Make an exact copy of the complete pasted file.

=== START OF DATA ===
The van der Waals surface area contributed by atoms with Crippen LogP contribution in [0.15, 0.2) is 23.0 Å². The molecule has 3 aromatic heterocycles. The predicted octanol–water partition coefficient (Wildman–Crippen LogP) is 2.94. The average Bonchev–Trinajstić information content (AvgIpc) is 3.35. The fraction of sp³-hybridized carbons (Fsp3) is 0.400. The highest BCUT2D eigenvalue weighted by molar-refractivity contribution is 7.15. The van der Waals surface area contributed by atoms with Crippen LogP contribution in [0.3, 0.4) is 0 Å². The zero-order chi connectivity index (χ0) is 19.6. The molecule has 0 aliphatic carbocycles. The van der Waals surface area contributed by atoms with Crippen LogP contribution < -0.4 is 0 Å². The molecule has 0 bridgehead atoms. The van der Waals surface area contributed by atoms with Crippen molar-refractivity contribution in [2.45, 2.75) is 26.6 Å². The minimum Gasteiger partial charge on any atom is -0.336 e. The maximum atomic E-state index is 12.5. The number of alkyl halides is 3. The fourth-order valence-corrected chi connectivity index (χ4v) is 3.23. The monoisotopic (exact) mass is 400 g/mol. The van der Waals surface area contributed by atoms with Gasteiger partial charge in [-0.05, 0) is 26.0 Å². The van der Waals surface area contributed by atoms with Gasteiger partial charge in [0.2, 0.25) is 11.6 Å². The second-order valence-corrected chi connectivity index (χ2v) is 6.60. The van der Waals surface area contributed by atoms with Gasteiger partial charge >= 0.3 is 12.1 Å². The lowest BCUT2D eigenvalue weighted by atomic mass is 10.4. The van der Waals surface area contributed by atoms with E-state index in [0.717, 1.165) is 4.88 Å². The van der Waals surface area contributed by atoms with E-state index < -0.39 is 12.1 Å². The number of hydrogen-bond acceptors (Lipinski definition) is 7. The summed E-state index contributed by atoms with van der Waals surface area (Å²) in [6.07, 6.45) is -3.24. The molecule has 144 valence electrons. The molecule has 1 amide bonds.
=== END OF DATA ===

The van der Waals surface area contributed by atoms with Crippen LogP contribution in [0.15, 0.2) is 23.0 Å². The molecule has 3 aromatic heterocycles. The predicted octanol–water partition coefficient (Wildman–Crippen LogP) is 2.94. The average Bonchev–Trinajstić information content (AvgIpc) is 3.35. The fraction of sp³-hybridized carbons (Fsp3) is 0.400. The highest BCUT2D eigenvalue weighted by molar-refractivity contribution is 7.15. The van der Waals surface area contributed by atoms with Crippen LogP contribution in [0.3, 0.4) is 0 Å². The zero-order chi connectivity index (χ0) is 19.6. The molecule has 0 aliphatic carbocycles. The van der Waals surface area contributed by atoms with Crippen LogP contribution < -0.4 is 0 Å². The molecule has 0 bridgehead atoms. The van der Waals surface area contributed by atoms with Crippen molar-refractivity contribution in [2.45, 2.75) is 26.6 Å². The minimum Gasteiger partial charge on any atom is -0.336 e. The maximum atomic E-state index is 12.5. The number of alkyl halides is 3. The fourth-order valence-corrected chi connectivity index (χ4v) is 3.23. The monoisotopic (exact) mass is 400 g/mol. The van der Waals surface area contributed by atoms with Gasteiger partial charge in [-0.05, 0) is 26.0 Å². The van der Waals surface area contributed by atoms with Gasteiger partial charge in [0.2, 0.25) is 11.6 Å². The second-order valence-corrected chi connectivity index (χ2v) is 6.60. The van der Waals surface area contributed by atoms with Gasteiger partial charge >= 0.3 is 12.1 Å². The lowest BCUT2D eigenvalue weighted by atomic mass is 10.4. The van der Waals surface area contributed by atoms with E-state index in [0.717, 1.165) is 4.88 Å². The van der Waals surface area contributed by atoms with E-state index < -0.39 is 12.1 Å². The number of hydrogen-bond acceptors (Lipinski definition) is 7. The summed E-state index contributed by atoms with van der Waals surface area (Å²) in [6.07, 6.45) is -3.24. The molecule has 144 valence electrons. The molecule has 1 amide bonds.